CHICAGO (WBBM NEWSRADIO) -- A day after the state announced one Illinois prison inmate had died of COVID-19 and that more inmates and staff had tested positive for the coronavirus, a legal services group is renewing its call for thousands of inmates to be released.

CHICAGO (WBBM NEWSRADIO) -- A day after the state announced one Illinois prison inmate had died of COVID-19 and that more inmates and staff had tested positive for the coronavirus, a legal services group is renewing its call for thousands of inmates to be released.

A man incarcerated at the Stateville Correctional Center in Crest Hill is among eight new deaths from the Coronavirus in Illinois, and 18 other inmates were taken to AMITA Health Saint Joseph Medical Center in Joliet, officials said.

Officials knew two weeks ago just what kind of crisis loomed outside the front doors of the sprawling Cook County Jail.

SPRINGFIELD, Ill. - Illinois officials on Monday reported the death of a state prison inmate from COVID-19 and acknowledged the difficulty they face in stopping the spread of the virus in a crowded correctional system.

Health officials announced Monday the death of a Stateville Correctional Center inmate from COVID-19, the first confirmed death from the disease at an Illinois state prison.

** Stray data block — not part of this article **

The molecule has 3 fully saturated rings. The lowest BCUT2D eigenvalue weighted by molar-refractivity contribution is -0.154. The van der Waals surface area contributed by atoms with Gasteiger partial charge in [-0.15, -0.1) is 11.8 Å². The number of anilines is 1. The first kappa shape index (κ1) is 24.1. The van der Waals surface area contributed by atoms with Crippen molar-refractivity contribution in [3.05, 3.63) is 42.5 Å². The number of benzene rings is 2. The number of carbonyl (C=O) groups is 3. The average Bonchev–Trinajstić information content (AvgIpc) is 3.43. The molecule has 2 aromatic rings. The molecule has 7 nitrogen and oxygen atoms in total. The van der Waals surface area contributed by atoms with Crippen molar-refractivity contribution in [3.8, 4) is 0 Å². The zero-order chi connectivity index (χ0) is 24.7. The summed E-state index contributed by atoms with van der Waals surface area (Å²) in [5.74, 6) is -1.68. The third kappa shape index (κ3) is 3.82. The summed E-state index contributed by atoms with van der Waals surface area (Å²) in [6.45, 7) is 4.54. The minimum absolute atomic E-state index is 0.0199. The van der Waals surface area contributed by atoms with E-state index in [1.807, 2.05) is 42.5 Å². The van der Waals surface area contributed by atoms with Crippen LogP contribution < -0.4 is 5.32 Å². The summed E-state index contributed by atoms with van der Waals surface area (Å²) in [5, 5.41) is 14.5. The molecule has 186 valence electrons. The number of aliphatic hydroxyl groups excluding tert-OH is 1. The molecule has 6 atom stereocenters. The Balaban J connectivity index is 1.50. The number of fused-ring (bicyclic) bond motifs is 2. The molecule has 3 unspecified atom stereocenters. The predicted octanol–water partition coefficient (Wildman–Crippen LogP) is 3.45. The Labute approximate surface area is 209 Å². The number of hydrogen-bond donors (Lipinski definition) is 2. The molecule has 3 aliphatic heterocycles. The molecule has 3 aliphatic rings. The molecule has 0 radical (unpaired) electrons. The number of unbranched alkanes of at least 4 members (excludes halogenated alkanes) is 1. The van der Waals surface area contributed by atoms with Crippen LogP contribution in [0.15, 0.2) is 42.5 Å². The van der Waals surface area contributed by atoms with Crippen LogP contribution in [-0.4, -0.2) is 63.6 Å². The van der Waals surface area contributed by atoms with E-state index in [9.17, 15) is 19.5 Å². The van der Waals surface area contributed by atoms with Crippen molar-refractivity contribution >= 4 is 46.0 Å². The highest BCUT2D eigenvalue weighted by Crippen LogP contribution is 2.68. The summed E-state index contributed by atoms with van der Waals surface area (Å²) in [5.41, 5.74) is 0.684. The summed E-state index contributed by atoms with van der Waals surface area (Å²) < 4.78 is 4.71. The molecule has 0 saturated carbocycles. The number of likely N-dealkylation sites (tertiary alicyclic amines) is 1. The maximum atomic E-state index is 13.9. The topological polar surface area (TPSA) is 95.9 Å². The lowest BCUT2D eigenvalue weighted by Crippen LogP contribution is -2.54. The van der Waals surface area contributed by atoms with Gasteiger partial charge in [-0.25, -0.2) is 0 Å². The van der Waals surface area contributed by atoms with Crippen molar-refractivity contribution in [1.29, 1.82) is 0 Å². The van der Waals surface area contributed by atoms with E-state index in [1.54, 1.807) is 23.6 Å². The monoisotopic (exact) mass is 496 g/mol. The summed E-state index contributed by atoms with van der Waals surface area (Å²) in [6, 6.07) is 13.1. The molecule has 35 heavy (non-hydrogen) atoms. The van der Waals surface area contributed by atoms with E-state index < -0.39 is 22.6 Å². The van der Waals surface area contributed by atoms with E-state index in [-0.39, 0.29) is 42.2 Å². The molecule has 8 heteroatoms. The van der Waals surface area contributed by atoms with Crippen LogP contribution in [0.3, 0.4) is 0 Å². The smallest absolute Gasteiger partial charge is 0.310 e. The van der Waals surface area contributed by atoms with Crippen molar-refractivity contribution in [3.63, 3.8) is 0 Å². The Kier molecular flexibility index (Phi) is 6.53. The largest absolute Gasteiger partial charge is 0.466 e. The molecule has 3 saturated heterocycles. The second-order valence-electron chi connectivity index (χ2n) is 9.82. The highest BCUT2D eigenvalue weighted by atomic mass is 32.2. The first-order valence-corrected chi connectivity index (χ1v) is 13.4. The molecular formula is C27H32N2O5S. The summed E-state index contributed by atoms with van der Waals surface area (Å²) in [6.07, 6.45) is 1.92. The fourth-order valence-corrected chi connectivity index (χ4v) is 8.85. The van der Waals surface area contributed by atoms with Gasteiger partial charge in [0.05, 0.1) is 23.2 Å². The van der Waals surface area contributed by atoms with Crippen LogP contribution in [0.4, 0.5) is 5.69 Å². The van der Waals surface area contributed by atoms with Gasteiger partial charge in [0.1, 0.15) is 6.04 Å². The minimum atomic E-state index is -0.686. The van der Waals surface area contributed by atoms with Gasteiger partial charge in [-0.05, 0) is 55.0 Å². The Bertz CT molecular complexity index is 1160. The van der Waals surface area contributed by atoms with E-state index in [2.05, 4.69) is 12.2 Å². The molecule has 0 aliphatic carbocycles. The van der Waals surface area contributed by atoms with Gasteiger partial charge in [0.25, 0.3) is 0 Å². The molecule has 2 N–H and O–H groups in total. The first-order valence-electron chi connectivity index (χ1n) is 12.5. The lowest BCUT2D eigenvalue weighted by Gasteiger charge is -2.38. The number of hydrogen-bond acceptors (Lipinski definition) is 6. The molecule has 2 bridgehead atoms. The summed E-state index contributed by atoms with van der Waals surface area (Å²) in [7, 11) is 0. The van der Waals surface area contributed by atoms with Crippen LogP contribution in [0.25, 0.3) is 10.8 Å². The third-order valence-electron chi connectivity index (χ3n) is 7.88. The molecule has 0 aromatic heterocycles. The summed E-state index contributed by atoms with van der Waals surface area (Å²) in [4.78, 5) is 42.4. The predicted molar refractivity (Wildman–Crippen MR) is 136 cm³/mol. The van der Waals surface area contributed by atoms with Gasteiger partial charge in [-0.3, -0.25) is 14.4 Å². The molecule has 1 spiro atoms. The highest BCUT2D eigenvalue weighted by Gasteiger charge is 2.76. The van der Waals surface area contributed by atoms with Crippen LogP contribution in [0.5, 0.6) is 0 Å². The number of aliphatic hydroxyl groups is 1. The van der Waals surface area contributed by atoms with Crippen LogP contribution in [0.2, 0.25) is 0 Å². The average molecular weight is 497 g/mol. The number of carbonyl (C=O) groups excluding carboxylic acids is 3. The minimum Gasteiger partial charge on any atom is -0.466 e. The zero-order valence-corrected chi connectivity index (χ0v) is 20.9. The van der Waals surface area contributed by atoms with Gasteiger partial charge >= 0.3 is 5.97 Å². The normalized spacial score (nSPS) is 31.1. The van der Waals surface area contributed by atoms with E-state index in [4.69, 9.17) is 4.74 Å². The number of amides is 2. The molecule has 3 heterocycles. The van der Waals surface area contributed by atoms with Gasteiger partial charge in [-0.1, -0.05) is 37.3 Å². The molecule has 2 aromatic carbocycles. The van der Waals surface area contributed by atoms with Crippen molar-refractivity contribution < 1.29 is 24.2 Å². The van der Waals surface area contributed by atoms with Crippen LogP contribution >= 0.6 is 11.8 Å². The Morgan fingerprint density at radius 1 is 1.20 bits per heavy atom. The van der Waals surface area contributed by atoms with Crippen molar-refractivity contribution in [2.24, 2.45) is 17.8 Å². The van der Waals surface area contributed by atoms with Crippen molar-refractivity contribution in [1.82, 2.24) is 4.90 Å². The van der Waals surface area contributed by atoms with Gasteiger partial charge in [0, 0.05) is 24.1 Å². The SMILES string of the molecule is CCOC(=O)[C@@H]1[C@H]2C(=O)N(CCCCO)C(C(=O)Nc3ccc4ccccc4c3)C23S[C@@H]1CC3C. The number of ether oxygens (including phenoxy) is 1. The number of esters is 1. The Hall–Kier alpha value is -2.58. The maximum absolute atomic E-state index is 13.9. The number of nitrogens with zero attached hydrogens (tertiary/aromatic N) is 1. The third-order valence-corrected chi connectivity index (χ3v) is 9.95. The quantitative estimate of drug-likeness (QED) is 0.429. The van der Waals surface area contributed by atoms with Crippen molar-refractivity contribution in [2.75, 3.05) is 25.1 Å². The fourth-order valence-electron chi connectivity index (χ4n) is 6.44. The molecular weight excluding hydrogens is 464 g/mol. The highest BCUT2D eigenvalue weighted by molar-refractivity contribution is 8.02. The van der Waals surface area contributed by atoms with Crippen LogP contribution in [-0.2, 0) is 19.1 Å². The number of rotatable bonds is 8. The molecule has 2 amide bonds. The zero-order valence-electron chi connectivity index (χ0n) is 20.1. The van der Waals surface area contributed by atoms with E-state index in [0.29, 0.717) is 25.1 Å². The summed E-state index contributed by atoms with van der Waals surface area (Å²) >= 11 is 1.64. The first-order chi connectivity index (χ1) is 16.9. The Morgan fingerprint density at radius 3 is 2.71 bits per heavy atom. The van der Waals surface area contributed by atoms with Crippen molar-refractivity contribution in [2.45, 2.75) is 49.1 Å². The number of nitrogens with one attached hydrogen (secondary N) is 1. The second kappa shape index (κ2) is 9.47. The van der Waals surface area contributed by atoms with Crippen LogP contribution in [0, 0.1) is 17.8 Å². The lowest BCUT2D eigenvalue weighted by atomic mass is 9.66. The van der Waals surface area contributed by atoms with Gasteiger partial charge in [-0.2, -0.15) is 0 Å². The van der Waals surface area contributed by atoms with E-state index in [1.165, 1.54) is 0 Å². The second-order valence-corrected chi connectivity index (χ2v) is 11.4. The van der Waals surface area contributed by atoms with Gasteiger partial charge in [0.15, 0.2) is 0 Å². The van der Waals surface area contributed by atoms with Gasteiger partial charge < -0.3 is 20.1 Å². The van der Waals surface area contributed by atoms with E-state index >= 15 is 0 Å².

We must act quickly. We urge officials to promptly release detainees who can be released safely.

COOK COUNTY, Il -- The number of detainees at Cook County Jail with COVID-19 has risen to 38, Sheriff Tom Dartsaid Friday in a news conference.

CHICAGO (CBS) — As has been discussed for weeks, hospitals are expected to reach or exceed capacity during the coronavirus pandemic. And as cases of COVID-19 spread through prisons, medical resources you or a loved one might need at your local hospitals will be up for grabs.

Cook County Sheriff Tom Dart is slamming Illinois Gov. JB Prtizker’s decision to largely stop accepting new prisoners into the Illinois Department of Corrections, an attempt to slow the rapid spread of COVID-19 behind bars. Instead of going into state prisons, those detainees will be held in jails under the supervision of county sheriffs.

Prisoners are “especially vulnerable to contracting and spreading COVID-19,” Illinois Governor J. B. Pritzker wrote in his executive order.

The Illinois Department of Corrections will refuse to take in new prisoners, with very limited exceptions, as the state seeks to slow the spread of COVID-19 behind bars. An executive order halting new prison admissions was issued Thursday by Gov. JB Pritzker as a total of 12 corrections staff and prisoners have tested positive for COVID19.

Gov. J.B. Pritzker on Thursday issued an executive order halting new prisoners to the Illinois Department of Corrections amid the COVID-19 outbreak.